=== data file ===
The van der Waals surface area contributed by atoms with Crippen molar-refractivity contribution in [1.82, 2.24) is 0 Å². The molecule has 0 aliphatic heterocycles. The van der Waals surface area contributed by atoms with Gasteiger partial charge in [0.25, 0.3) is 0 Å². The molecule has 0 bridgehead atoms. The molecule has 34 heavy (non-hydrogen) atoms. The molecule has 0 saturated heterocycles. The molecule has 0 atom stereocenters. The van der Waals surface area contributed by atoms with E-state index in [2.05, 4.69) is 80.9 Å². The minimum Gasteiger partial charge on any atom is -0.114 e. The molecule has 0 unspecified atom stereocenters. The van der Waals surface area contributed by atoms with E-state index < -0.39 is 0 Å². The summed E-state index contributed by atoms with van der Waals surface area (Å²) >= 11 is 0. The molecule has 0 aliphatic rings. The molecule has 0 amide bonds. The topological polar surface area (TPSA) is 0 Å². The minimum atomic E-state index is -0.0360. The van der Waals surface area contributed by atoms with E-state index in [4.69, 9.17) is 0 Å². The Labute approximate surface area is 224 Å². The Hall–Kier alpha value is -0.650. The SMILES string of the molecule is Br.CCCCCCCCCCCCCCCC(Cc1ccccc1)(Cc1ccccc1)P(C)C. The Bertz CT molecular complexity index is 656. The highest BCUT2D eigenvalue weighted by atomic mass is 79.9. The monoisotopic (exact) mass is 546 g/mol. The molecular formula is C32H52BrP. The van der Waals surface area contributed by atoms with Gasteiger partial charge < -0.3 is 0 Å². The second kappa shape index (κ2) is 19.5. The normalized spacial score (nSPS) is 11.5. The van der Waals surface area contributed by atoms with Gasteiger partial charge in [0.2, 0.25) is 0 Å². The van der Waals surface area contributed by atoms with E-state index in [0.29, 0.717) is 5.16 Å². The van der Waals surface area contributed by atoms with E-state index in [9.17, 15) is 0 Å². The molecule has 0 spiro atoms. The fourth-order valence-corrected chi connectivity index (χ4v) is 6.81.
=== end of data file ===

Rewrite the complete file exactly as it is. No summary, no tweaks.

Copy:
The van der Waals surface area contributed by atoms with Crippen molar-refractivity contribution in [1.82, 2.24) is 0 Å². The molecule has 0 aliphatic heterocycles. The van der Waals surface area contributed by atoms with Gasteiger partial charge in [0.25, 0.3) is 0 Å². The molecule has 0 bridgehead atoms. The molecule has 34 heavy (non-hydrogen) atoms. The molecule has 0 saturated heterocycles. The molecule has 0 atom stereocenters. The van der Waals surface area contributed by atoms with E-state index in [2.05, 4.69) is 80.9 Å². The minimum Gasteiger partial charge on any atom is -0.114 e. The molecule has 0 unspecified atom stereocenters. The van der Waals surface area contributed by atoms with E-state index < -0.39 is 0 Å². The summed E-state index contributed by atoms with van der Waals surface area (Å²) >= 11 is 0. The molecule has 0 aliphatic rings. The molecule has 0 amide bonds. The topological polar surface area (TPSA) is 0 Å². The minimum atomic E-state index is -0.0360. The van der Waals surface area contributed by atoms with E-state index in [4.69, 9.17) is 0 Å². The Labute approximate surface area is 224 Å². The Hall–Kier alpha value is -0.650. The SMILES string of the molecule is Br.CCCCCCCCCCCCCCCC(Cc1ccccc1)(Cc1ccccc1)P(C)C. The Bertz CT molecular complexity index is 656. The highest BCUT2D eigenvalue weighted by atomic mass is 79.9. The monoisotopic (exact) mass is 546 g/mol. The molecular formula is C32H52BrP. The van der Waals surface area contributed by atoms with Gasteiger partial charge < -0.3 is 0 Å². The second kappa shape index (κ2) is 19.5. The normalized spacial score (nSPS) is 11.5. The van der Waals surface area contributed by atoms with Gasteiger partial charge in [0.2, 0.25) is 0 Å². The van der Waals surface area contributed by atoms with E-state index in [0.29, 0.717) is 5.16 Å². The van der Waals surface area contributed by atoms with E-state index in [9.17, 15) is 0 Å². The molecule has 0 spiro atoms. The fourth-order valence-corrected chi connectivity index (χ4v) is 6.81.